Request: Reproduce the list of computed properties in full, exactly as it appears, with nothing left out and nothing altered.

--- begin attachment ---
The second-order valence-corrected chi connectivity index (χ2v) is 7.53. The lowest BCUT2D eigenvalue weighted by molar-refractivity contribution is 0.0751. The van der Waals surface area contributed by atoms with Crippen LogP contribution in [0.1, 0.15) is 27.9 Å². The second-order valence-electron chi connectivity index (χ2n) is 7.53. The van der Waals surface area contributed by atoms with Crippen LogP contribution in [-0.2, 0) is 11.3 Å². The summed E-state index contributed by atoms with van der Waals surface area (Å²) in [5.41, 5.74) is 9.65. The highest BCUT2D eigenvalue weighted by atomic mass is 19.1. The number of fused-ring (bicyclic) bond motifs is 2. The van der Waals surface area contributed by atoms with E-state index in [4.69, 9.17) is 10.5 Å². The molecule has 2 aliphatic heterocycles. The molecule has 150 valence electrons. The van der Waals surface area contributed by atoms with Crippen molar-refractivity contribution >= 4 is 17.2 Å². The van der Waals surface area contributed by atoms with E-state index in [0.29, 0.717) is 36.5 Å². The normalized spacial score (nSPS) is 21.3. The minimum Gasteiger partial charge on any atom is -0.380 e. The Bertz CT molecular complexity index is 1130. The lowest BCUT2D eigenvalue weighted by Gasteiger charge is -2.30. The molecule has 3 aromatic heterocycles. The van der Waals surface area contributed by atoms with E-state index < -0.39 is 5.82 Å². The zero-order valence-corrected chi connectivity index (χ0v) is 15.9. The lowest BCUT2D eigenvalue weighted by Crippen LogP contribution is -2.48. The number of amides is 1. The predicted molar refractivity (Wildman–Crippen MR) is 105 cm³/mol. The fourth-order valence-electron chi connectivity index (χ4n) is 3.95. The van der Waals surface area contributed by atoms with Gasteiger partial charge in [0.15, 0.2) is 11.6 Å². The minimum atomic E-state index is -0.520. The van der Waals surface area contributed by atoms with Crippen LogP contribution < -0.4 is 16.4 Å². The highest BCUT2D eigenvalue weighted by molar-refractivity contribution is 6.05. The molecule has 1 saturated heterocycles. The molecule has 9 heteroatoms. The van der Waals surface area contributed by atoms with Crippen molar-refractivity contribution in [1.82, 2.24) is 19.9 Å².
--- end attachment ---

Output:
The second-order valence-corrected chi connectivity index (χ2v) is 7.53. The lowest BCUT2D eigenvalue weighted by molar-refractivity contribution is 0.0751. The van der Waals surface area contributed by atoms with Crippen LogP contribution in [0.1, 0.15) is 27.9 Å². The second-order valence-electron chi connectivity index (χ2n) is 7.53. The van der Waals surface area contributed by atoms with Crippen LogP contribution in [-0.2, 0) is 11.3 Å². The summed E-state index contributed by atoms with van der Waals surface area (Å²) in [5.41, 5.74) is 9.65. The highest BCUT2D eigenvalue weighted by atomic mass is 19.1. The number of fused-ring (bicyclic) bond motifs is 2. The van der Waals surface area contributed by atoms with E-state index in [4.69, 9.17) is 10.5 Å². The molecule has 2 aliphatic heterocycles. The molecule has 150 valence electrons. The van der Waals surface area contributed by atoms with Crippen molar-refractivity contribution >= 4 is 17.2 Å². The van der Waals surface area contributed by atoms with E-state index in [0.29, 0.717) is 36.5 Å². The normalized spacial score (nSPS) is 21.3. The minimum Gasteiger partial charge on any atom is -0.380 e. The Bertz CT molecular complexity index is 1130. The lowest BCUT2D eigenvalue weighted by Gasteiger charge is -2.30. The molecule has 3 aromatic heterocycles. The van der Waals surface area contributed by atoms with E-state index < -0.39 is 5.82 Å². The zero-order valence-corrected chi connectivity index (χ0v) is 15.9. The lowest BCUT2D eigenvalue weighted by Crippen LogP contribution is -2.48. The number of amides is 1. The predicted molar refractivity (Wildman–Crippen MR) is 105 cm³/mol. The fourth-order valence-electron chi connectivity index (χ4n) is 3.95. The van der Waals surface area contributed by atoms with Gasteiger partial charge in [0.15, 0.2) is 11.6 Å². The minimum atomic E-state index is -0.520. The van der Waals surface area contributed by atoms with Crippen LogP contribution < -0.4 is 16.4 Å². The highest BCUT2D eigenvalue weighted by molar-refractivity contribution is 6.05. The molecule has 1 saturated heterocycles. The molecule has 9 heteroatoms. The van der Waals surface area contributed by atoms with Crippen molar-refractivity contribution in [1.82, 2.24) is 19.9 Å².